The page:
Former Assistant Chief Kris Arneson told the Council committee last year that officer training also impacts response times, including recent training in crisis intervention, de-escalation, active shooter training for the Super Bowl and training through the National Initiative for Building Community Trust and Justice.

Lower priority calls are also seeing slower response times, although that’s partly by design. Arneson said former Police Chief Janeé Harteau directed officers to spend more time with people on lower priority calls to provide a better level of service.

“More officers are on the beat, so they’re getting out of their cars,” Arneson told the Council committee last summer. “So on these Priority 2s and 3s, if they’re assigned a call, they have to get back to their car.”

Priority 1 calls involve an unstable scene with an imminent public safety threat or property loss or damage. Priority 2 calls have no immediate threat of harm, but a timely response is still desirable. Priority 3 calls involve situations that are stable.

Kroll said the extra foot beats come with a tradeoff, and this year’s focus on community policing comes at the expense of 911 call response.

Kroll also said he’s heard recent complaints that a new Computer Aided Dispatch system is making it difficult for officers to read and review calls en route, leading to delays.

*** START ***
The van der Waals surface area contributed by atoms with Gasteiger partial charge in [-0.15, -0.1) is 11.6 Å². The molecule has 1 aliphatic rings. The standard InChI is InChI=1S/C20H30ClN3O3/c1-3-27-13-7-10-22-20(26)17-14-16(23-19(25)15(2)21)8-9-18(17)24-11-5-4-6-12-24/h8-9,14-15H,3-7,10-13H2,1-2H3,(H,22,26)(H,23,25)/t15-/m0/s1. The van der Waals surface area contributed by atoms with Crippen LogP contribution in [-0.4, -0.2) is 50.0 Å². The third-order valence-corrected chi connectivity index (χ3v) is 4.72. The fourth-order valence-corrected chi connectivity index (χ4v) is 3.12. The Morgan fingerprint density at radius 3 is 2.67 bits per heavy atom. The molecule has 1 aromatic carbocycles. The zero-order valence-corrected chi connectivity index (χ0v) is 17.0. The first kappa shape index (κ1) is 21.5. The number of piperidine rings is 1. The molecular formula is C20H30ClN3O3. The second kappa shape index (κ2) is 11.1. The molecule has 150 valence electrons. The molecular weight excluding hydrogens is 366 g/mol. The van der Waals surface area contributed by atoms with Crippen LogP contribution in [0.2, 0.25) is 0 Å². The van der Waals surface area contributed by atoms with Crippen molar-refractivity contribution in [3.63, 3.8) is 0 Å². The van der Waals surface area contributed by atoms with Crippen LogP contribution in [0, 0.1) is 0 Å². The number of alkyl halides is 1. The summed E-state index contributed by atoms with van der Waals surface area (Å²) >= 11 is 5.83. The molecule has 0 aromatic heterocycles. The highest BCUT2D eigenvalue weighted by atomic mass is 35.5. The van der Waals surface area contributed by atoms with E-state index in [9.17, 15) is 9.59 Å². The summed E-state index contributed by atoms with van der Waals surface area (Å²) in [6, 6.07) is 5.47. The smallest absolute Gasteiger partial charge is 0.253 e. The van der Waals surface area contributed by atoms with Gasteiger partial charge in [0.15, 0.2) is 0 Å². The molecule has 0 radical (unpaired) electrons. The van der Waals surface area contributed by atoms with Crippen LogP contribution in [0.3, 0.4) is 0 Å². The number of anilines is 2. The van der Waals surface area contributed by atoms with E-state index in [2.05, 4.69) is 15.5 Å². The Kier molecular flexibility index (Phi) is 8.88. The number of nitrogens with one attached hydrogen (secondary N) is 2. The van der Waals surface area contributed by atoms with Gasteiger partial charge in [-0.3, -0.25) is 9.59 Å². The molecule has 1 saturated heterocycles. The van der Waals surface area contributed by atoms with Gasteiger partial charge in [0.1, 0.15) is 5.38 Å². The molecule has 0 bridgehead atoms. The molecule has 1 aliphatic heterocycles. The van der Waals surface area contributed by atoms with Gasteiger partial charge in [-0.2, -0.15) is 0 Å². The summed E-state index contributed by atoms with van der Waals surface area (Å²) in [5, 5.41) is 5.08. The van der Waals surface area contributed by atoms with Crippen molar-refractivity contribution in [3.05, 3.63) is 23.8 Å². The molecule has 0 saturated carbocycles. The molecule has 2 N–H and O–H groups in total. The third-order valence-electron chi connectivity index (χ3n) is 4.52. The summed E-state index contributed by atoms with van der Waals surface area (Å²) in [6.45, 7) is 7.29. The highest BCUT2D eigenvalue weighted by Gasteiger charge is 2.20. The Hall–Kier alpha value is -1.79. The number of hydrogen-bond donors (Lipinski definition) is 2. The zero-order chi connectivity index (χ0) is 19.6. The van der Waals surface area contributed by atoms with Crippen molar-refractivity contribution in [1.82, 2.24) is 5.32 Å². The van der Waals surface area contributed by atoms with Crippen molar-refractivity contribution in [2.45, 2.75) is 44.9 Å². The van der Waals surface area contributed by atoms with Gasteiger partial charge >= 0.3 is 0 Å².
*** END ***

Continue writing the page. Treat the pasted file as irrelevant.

Southwest response times

Following Damond’s 911 calls in July, some community members have questioned the speed of the police response.

“The fact that she needed to call twice is a concern,” said Caroline Palmer, public and legal affairs manager for the Minnesota Coalition Against Sexual Assault.

She said the incident made her wonder how quickly police can respond to violent crime in all parts of the city.

“It raises a lot of questions,” she said.

Council Members Johnson and Linea Palmisano said they occasionally hear concerns from Southwest Minneapolis residents about police response.

The 5th Precinct’s Priority 1 average response in the 2nd quarter of 2017 is 10:22, a full minute higher than this time in 2016. The precinct’s calls for service also increased during that period, with 7,736 calls in 2017 and 7,036 in 2016.

MPD Stats_Q2.2017_Final-page-006
Source: Minneapolis Police Department
By comparison, the average Priority 1 response is 9:31 in Downtown’s 1st Precinct, 9:23 in Northeast’s 2nd Precinct, 10:00 in South Minneapolis’ 3rd Precinct, and 9:40 in North Minneapolis’ 4th Precinct.

Kroll said the southern end of Southwest Minneapolis’ 5th Precinct historically sees lower police presence because other higher-crime areas in the precinct generate more 911 calls.

“I say that from having to work there many years ago. You spend the majority of your time up in the higher crime areas, you’re up near Franklin Avenue and Lake Street and … near 35W, you’re on Lyndale and Nicollet and Hennepin. When you get way out Southwest they just don’t have the numbers.”

Johnson said the 5th Precinct response is often a matter of geography, given the lakes and the concentration of calls farther north.

“The squad cars can be quite a distance away from the corners of the neighborhood,” she said.